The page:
Quidlat continued: “By April 14, I was coughing so violently that I felt my insides would pour out. I was wracked with pain. However, I refused any kind of ventilation. I told my doctor, if I cannot breathe on my own, let me pass on peacefully, don’t intubate me. I wasn’t afraid of death as I think of it as just a transition,” recounted Quidlat.

Dr Vikas Arora

In the next ten days, Quidlat struggled to breathe and was administered almost 12 litres of oxygen per minute and had to lie on her stomach to improve her breathing. She remained in the ICU for ten days. Quidlat said: “On Day 11, when I picked up a quarrel with the ICU nurse, I knew I was recovering. I felt either too hot or too cold and argued with the nurse to either dial down the air-conditioning or make it warmer. The tussle continued and I was happy to be talking to the nurses who were dedicated to my care and attended to me very diligently.”

Until Day 10 of ICU, Quidlat was so weak that she could barely go to the washroom even on a wheelchair and even with mobile oxygen support. “I wondered when I would be able to move out of ICU like the others. Finally on the 11th day, I was able to wobble on my own to the bathroom although I still had oxygen through face mask. When I got out of the washroom the doctors and nurses clapped and cheered and I felt so good. In the ten days they had become family for me and so when I was moved to the COVID-19 ward in an isolation room, Quidlat missed her ICU ‘family’ and felt lonely.

Progress was slow and she took a very long time to be weaned off oxygen. “I tested negative seven times after the tenth day, but still could not go home as I was dependent on oxygen-support. Whenever thy weaned me off, within three hours my saturation would drop to 85 and so I had to stay in hospital for 33 days, taking in two litres of oxygen per minute. It took me long to gradually wean myself off oxygen-support as my lungs were badly affected. I was finally discharged on May 16,” said Quidlat whose real ordeal began only after discharge.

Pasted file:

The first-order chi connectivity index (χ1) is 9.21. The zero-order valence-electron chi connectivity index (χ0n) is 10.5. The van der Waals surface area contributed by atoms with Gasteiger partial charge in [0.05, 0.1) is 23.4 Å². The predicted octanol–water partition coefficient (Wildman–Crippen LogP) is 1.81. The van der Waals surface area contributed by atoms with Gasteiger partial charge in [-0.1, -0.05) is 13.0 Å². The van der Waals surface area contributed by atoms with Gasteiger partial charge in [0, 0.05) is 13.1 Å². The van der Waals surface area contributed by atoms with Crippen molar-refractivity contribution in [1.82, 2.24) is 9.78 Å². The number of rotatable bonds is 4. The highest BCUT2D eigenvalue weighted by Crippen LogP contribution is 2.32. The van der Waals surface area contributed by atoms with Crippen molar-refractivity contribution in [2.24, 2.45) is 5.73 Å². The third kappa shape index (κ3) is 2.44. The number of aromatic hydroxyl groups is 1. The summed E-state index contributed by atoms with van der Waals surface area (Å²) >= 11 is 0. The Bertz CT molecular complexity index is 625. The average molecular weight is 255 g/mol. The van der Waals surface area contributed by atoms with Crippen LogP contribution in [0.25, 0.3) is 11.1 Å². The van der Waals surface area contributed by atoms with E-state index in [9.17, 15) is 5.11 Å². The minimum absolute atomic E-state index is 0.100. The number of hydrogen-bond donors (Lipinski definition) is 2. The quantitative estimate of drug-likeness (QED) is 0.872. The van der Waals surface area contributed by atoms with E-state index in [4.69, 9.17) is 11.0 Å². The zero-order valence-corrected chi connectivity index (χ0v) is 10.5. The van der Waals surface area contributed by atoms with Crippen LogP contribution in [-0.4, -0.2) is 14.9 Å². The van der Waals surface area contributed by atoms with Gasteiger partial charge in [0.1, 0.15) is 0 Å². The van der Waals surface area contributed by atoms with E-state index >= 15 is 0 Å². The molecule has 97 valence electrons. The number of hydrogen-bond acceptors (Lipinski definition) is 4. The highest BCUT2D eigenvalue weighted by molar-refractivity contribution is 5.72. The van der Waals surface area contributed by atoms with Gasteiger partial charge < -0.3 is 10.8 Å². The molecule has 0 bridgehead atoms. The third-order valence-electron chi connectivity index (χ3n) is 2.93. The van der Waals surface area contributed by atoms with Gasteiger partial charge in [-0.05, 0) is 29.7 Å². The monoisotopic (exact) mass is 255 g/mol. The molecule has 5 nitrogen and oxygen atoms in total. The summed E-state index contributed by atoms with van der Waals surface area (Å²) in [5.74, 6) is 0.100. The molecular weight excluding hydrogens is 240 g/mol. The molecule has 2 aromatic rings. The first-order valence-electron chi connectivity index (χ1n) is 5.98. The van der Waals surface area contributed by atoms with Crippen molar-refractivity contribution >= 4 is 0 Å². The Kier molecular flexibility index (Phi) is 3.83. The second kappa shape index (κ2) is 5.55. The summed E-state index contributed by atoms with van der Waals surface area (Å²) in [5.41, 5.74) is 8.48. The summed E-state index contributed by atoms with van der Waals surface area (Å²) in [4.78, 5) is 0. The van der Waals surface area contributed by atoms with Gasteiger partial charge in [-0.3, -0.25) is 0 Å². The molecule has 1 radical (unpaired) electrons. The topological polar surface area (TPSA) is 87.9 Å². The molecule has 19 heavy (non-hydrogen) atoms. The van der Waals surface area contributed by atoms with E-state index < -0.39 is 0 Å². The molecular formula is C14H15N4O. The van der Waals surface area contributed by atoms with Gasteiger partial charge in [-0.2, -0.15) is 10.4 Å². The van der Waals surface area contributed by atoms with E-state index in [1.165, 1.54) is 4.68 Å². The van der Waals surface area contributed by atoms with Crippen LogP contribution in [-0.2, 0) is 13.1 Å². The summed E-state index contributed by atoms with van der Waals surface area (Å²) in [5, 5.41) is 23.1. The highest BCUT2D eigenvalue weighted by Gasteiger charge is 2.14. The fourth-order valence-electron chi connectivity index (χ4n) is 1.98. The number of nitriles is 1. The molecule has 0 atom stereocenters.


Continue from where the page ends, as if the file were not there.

Out of hospital and on the long road to recovery

Weak with the impact of the virulent infection, with her lungs still struggling to breathe, Quidlat knew the road to recovery would be long and painful. “I was put into a hotel for the next seven days and I had to work hard to improve my health. My muscles felt very weak as remaining in bed for so long had destroyed their tone. I had to slowly but surely build up my strength with good nutrition, short walks and plenty of sleep. “I would fall asleep by 3pm and sleep through the night. Sleep helped me recover well,” said Quidlat.

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When she was terminated on July 16, Quidlat took it in her stride. “I knew this was coming, so I simply moved out of this apartment that I shared with other others to something more affordable. I now have a bed space and I am looking for a job. I hope to get one soon or else I will have to move back to the Philippines.”

Never give up

In her message to others Quidlat was very positive: “Some people feel COVID-19 happens to people who are unclean or unhygienic. This is not true. This virus is so insidious, it can infect anyone anywhere. I was taking all the precautions and yet I got infected. The other thing I want to tell people is that testing positive is not the end of the world. There is a strong possibility of being able to fight back as many have done. I am also so thankful that I got this infection in Dubai. I am amazed by the preparedness of the government, the dedication of the doctors and nurses at Medcare Hospital Sharjah who looked after me around the clock.”